Yesterday was Jackie Robinson’s birthday, and much was again made of his breaking the color line in major league baseball. But I wish they would tell the entire story of breaking the color line, because I think Larry Doby’s family (and history) would appreciate it.
In my best imitation of Hal McCoy and his gift for telling the rest of the story…yesterday was the anniversary of Jackie Robinson’s birthday. Robinson, of course, was the man who broke the color line in major league baseball when General Manager Branch Rickey brought him to the big leagues in 1947 to play with the Brooklyn Dodgers.
The story of what Robinson endured, his perseverance on behalf of African-Americans and other minorities who would eventually make it to the major leagues, and for equality across the scope of culture is well-documented.
But what’s lost in history, what’s never mentioned in the same breath with Robinson, is the fact that another African-American named Larry Doby came to the big leagues that same year to play with the Cleveland Indians three months later, on July 5, 1947.
Doby was every bit as good a player as Robinson. In fact, their career numbers are very similar. Robinson hit for higher average (.313 to Doby’s .287), but Doby played longer than Robinson (15 seasons), hit 273 home runs (Robinson hit 141), and drove in 1,094 (Robinson had 761).
Doby was a quiet man who really didn’t talk much about being the first black player in the American League. Compared to the more public Robinson, he was a humble, quiet guy who endeared himself to teammates and contemporaries for his ability to play big in big situations. He hit .300 twice in his 15-year big league career, and seven times hit twenty home runs or more, his best years in ’52 and ’54 when he clubbed 32 for the Indians.
But it was Robinson who captured the headlines because he was the first in the major leagues…and more outspoken in later years for the sake of racial equality not only in baseball, but the country, as well.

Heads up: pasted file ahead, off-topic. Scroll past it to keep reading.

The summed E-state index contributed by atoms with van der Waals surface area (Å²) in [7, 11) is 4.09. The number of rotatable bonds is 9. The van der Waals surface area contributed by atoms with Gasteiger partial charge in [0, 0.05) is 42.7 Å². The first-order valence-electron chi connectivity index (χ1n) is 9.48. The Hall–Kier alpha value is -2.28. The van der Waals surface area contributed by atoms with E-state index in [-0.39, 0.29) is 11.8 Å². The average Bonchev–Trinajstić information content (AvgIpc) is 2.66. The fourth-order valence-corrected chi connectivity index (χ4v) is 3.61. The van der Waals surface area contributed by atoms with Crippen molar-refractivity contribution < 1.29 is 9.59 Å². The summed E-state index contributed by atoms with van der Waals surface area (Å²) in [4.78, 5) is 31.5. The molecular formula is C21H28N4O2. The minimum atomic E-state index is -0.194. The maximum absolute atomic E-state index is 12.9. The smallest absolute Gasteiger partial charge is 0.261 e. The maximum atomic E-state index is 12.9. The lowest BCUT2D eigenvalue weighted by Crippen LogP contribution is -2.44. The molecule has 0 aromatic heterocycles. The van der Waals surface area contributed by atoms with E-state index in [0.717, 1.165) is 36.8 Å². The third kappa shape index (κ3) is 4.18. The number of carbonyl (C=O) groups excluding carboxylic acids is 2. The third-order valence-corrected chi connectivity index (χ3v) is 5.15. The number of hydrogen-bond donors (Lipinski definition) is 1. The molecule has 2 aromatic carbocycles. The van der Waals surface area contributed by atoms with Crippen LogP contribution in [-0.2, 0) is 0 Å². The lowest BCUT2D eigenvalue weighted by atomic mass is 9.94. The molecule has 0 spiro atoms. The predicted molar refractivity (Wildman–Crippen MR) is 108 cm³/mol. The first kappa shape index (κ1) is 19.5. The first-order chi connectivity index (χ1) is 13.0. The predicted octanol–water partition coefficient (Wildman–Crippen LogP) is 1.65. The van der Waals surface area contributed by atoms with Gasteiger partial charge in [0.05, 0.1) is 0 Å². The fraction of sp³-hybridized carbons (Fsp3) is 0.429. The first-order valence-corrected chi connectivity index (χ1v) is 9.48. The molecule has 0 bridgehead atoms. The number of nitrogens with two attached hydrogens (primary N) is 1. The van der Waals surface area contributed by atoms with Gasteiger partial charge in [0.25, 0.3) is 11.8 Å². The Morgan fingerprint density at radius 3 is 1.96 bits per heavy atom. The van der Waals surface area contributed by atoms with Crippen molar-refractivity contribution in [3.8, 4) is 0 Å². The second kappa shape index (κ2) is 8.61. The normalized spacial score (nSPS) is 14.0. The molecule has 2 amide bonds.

Robinson was out of baseball by 1957, two years before the Dodgers would move west to Los Angeles.
Doby retired in 1960 and would go on in baseball as a scout and coach, and in 1978 he became the second black manager in major league baseball when owner Bill Veeck hired him to manage the Chicago White Sox. He finished out the ’78 season with the White Sox, compiled a 37-50 record with a horrible team, and was replaced in 1979 by Don Kessinger. He retired from baseball, officially, after the ’79 season.
But none of this do you hear about. I met Doby along the way in the spring of 1977 when he was the White Sox’s hitting coach. Curious, I asked him about his past and time with Cleveland, and listened to others’ attempts to get him to comment on being the American League’s black player in 1947. There was a sense of irritation from Doby, whether he was just tired of being asked or the fact that he didn’t get the attention he rightly deserved. But he would calmly say, “Jackie was the first, and he deserves the attention.”
Jackie was the first, indeed. And he did deserve the attention. But Larry Doby was just as good, just not as big a figure or publicly bitter about playing through the very same prejudice that Robinson endured. And for that he deserves the same attention. I doubt if I, or other baseball fans, will live long enough to see it. But I’d like to.
There was a recent post on Facebook from Roger Clemens, shared with me, where Clemens’ attempts to put his Hall of Fame snub out of mind and out of the yearly attention of baseball media.
Said Clemens: “Hey y’all! I figured I’d give y’all a statement since it’s that time of the year again. My family and I put the HOF in the rear view mirror ten years ago. I didn’t play baseball to get into the HOF. I played to make a generational difference in the lives of my family. Then focus on winning championships while giving back to my community and the fans as well. It was my passion. I gave it all I had, the right way, for my family and for the fans who supported me. I am grateful for that support. I would like to thank those who took the time to look at the facts and vote for me. Hopefully everyone can now close this book and keep their eyes forward focusing on what is really important in life. All love!
Personally, I can’t question him making a generational difference for his family, his passion, or what he did to give back to his community and his fans.
But I can share an experience of what he didn’t give to a group of fans when I once ran into Clemens’ at a Florida restaurant, introduced myself, and mentioned that I was from the Miami Valley – Dayton, Vandalia, and Troy. He said nothing, and pushed past a small group of people standing nearby who wanted to, but were afraid to ask him for an autograph.
What I wish is this. We all have bad days, or course. But try to remember some of them when you post insincere crap on Facebook. It’s really hard to believe that you can win 354 big league games and you’ve put the HOF fame out of your mind…because people believe you juiced. In his case the rear view mirror is, in fact, the windshield to his future.
Pretty much like saying, “All love!”, with an exclamation point.